Why Is the Sea So Hot?

In early 2023, climate scientists—and anyone else paying attention to the data—started to notice something strange. At the beginning of March, sea-surface temperatures began to rise. By April, they’d set a new record: the average temperature at the surface of the world’s oceans, excluding those at the poles, was just a shade under seventy degrees. Typically, the highest sea-surface temperatures of the year are observed in March, toward the end of the Southern Hemisphere’s summer. Last year, temperatures remained abnormally high through the Southern Hemisphere’s autumn and beyond, breaking the monthly records for May, June, July, and other months. The North Atlantic was particularly bathtub-like; in the words of Copernicus, an arm of the European Union’s space service, temperatures in the basin were “off the charts.”

Since the start of 2024, sea-surface temperatures have continued to climb; in February, they set yet another record. In a warming world, ocean temperatures are expected to rise and keep on rising. But, for the last twelve months, the seas have been so feverish that scientists are starting to worry about not just the physical impacts of all that heat but the theoretical implications. Can the past year be explained by what’s already known about climate change, or are there forces at work that haven’t been accounted for? And, if it’s the latter, does this mean that projections of warming, already decidedly grim, are underestimating the dangers?

“We don’t really know what’s going on,” Gavin Schmidt, the director of NASA’s Goddard Institute for Space Studies, told me. “And we haven’t really known what’s going on since about March of last year.” He called the situation “disquieting.”

Last winter, before ocean temperatures began their record run, the world was in the cool—or La Niña—phase of a climate pattern that goes by the acronym ENSO. By summer, an El Niño—or warm phase—had begun. Since ocean temperatures started to climb before the start of El Niño, the shift, by itself, seems insufficient to account for what’s going on. Meanwhile, the margin by which records are being shattered exceeds what’s usually seen during El Niños.

“It’s not like we’re breaking records by a little bit now and then,” Brian McNoldy, a hurricane researcher at the University of Miami, said. “It’s like the whole climate just fast-forwarded by fifty or a hundred years. That’s how strange this looks.” It’s estimated that in 2023 the heat content in the upper two thousand metres of the oceans increased by at least nine zettajoules. For comparison’s sake, the world’s annual energy consumption amounts to about 0.6 zettajoules.

A variety of circumstances and events have been cited as possible contributors to the past year’s anomalous warmth. One is the January, 2022, eruption of an underwater volcano in the South Pacific called Hunga Tonga–Hunga Ha‘apai. Usually, volcanoes emit sulfur dioxide, which produces a temporary cooling effect, and water vapor, which does the opposite. Hunga Tonga–Hunga Ha‘apai produced relatively little sulfur dioxide but a fantastic amount of water vapor, and its warming effects, it’s believed, are still being felt.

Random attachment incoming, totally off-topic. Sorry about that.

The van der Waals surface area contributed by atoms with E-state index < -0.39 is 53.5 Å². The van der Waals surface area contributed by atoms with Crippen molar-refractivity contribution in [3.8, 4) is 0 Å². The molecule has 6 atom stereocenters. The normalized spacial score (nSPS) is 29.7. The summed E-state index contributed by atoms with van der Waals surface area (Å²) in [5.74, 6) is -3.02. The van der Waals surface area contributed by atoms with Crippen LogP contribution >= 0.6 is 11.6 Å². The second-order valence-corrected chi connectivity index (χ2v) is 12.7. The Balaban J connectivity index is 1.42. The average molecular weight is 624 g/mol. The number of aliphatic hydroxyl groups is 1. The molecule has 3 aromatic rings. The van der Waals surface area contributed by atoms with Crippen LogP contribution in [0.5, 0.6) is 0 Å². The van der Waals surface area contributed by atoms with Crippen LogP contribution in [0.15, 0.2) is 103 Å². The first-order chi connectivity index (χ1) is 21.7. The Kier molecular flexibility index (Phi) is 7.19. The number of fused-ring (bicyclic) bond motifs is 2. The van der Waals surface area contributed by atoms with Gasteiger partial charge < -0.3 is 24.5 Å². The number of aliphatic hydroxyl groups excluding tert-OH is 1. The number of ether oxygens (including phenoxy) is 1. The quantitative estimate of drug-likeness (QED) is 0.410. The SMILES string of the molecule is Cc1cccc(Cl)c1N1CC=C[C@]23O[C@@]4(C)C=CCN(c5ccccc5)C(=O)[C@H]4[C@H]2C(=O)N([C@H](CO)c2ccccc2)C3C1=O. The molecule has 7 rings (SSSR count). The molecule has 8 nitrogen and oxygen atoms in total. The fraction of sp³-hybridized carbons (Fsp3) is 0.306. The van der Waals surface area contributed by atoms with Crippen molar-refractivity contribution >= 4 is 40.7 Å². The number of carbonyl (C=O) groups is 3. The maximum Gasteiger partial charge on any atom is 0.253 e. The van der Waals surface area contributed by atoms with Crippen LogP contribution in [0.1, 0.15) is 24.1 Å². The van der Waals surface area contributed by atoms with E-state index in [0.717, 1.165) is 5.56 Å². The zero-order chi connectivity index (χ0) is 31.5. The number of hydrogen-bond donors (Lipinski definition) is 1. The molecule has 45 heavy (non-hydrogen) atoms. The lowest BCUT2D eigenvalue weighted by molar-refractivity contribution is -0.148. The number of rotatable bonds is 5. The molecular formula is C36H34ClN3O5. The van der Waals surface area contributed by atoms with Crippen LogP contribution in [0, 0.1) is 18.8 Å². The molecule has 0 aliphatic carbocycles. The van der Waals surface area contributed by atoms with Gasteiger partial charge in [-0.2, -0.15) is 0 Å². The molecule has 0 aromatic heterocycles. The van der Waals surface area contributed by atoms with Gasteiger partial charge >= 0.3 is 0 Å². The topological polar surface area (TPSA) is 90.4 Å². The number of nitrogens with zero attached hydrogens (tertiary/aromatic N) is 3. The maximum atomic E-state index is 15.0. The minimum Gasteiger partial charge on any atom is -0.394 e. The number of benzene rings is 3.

Another factor is the current solar cycle, known as Solar Cycle 25. Solar activity is ramping up—it’s expected to peak this year or next—and this, too, may be producing an extra bit of warming.

Yet another is a change in the composition of shipping fuel. Regulations that went into effect in 2020 reduced the amount of sulfur in the fuel used by supertankers. This reduction, in turn, has led to a decline in a type of air pollution that, through direct and indirect effects, reflects sunlight back to space. It’s thought that this change has led to an increase in the amount of energy being absorbed by the seas, though quantifying the effect is difficult.

Can all of these factors together account for what’s going on? Climate scientists say it’s possible. There’s also a lot of noise in the climate system. “This could end up just being natural variability,” Susan Wijffels, a senior scientist at the Woods Hole Oceanographic Institution, said.

But, possibly, something else is going on—something that scientists haven’t yet accounted for. This spring, ENSO is expected to transition into what scientists call “neutral” conditions. If precedent holds, then when this occurs ocean temperatures should start to run more in line with long-term trends.

“I think the real test will be what happens in the next twelve months,” Wijffels said. “If temperatures remain very high, then I would say more people in the community will be really alarmed and say ‘O.K., this is outside of what we can explain.’ ”

In 2023, which was by far the warmest year on record on land, as well as in the oceans, many countries experienced record-breaking heat waves or record-breaking wildfires or record-breaking rainstorms or some combination of these. (Last year, in the United States, there were twenty-eight weather-related disasters that caused more than a billion dollars’ worth of damage—another record.) If the climate projections are accurate, then the year was a preview of things to come, which is scary enough. But, if the projections are missing something, that’s potentially even more terrifying, though scientists tend to use more measured terms.

“The other thing that this could all be is, we are starting to see shifts in how the system responds,” Schmidt observed. “All of these statistics that we’re talking about, they’re taken from the prior data. But nothing in the prior data looked like 2023. Does that mean that the prior data are no longer predictive because the system has changed? I can’t rule that out, and that would obviously be very concerning.” ♦

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